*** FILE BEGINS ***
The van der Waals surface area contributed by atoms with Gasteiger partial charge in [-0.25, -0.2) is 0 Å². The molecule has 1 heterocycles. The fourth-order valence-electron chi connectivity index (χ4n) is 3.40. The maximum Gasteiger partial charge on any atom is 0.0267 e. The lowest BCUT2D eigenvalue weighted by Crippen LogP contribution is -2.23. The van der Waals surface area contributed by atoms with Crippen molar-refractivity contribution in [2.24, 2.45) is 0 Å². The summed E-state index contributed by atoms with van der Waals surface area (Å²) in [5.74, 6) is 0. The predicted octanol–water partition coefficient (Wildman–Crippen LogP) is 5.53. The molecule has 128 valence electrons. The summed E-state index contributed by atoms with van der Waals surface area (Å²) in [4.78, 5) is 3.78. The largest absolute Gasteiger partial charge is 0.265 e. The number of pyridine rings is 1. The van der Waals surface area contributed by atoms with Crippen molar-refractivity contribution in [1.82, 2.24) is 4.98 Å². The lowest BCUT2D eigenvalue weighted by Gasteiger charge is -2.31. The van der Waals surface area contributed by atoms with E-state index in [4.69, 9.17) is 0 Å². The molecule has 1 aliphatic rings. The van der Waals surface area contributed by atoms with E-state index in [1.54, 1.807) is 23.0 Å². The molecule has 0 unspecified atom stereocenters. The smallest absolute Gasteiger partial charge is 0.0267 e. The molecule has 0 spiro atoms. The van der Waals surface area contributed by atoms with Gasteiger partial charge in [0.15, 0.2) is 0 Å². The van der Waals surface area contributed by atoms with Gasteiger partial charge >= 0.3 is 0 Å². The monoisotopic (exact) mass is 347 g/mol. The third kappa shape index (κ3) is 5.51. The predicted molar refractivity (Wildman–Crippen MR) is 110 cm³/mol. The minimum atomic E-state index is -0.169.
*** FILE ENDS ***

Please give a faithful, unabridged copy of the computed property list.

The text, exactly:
The van der Waals surface area contributed by atoms with Gasteiger partial charge in [-0.25, -0.2) is 0 Å². The molecule has 1 heterocycles. The fourth-order valence-electron chi connectivity index (χ4n) is 3.40. The maximum Gasteiger partial charge on any atom is 0.0267 e. The lowest BCUT2D eigenvalue weighted by Crippen LogP contribution is -2.23. The van der Waals surface area contributed by atoms with Crippen molar-refractivity contribution in [2.24, 2.45) is 0 Å². The summed E-state index contributed by atoms with van der Waals surface area (Å²) in [5.74, 6) is 0. The predicted octanol–water partition coefficient (Wildman–Crippen LogP) is 5.53. The molecule has 128 valence electrons. The summed E-state index contributed by atoms with van der Waals surface area (Å²) in [4.78, 5) is 3.78. The largest absolute Gasteiger partial charge is 0.265 e. The number of pyridine rings is 1. The van der Waals surface area contributed by atoms with Crippen molar-refractivity contribution in [1.82, 2.24) is 4.98 Å². The lowest BCUT2D eigenvalue weighted by Gasteiger charge is -2.31. The van der Waals surface area contributed by atoms with E-state index in [4.69, 9.17) is 0 Å². The molecule has 1 aliphatic rings. The van der Waals surface area contributed by atoms with E-state index in [1.54, 1.807) is 23.0 Å². The molecule has 0 unspecified atom stereocenters. The smallest absolute Gasteiger partial charge is 0.0267 e. The molecule has 0 spiro atoms. The van der Waals surface area contributed by atoms with Gasteiger partial charge in [0.15, 0.2) is 0 Å². The van der Waals surface area contributed by atoms with Gasteiger partial charge >= 0.3 is 0 Å². The monoisotopic (exact) mass is 347 g/mol. The third kappa shape index (κ3) is 5.51. The predicted molar refractivity (Wildman–Crippen MR) is 110 cm³/mol. The minimum atomic E-state index is -0.169.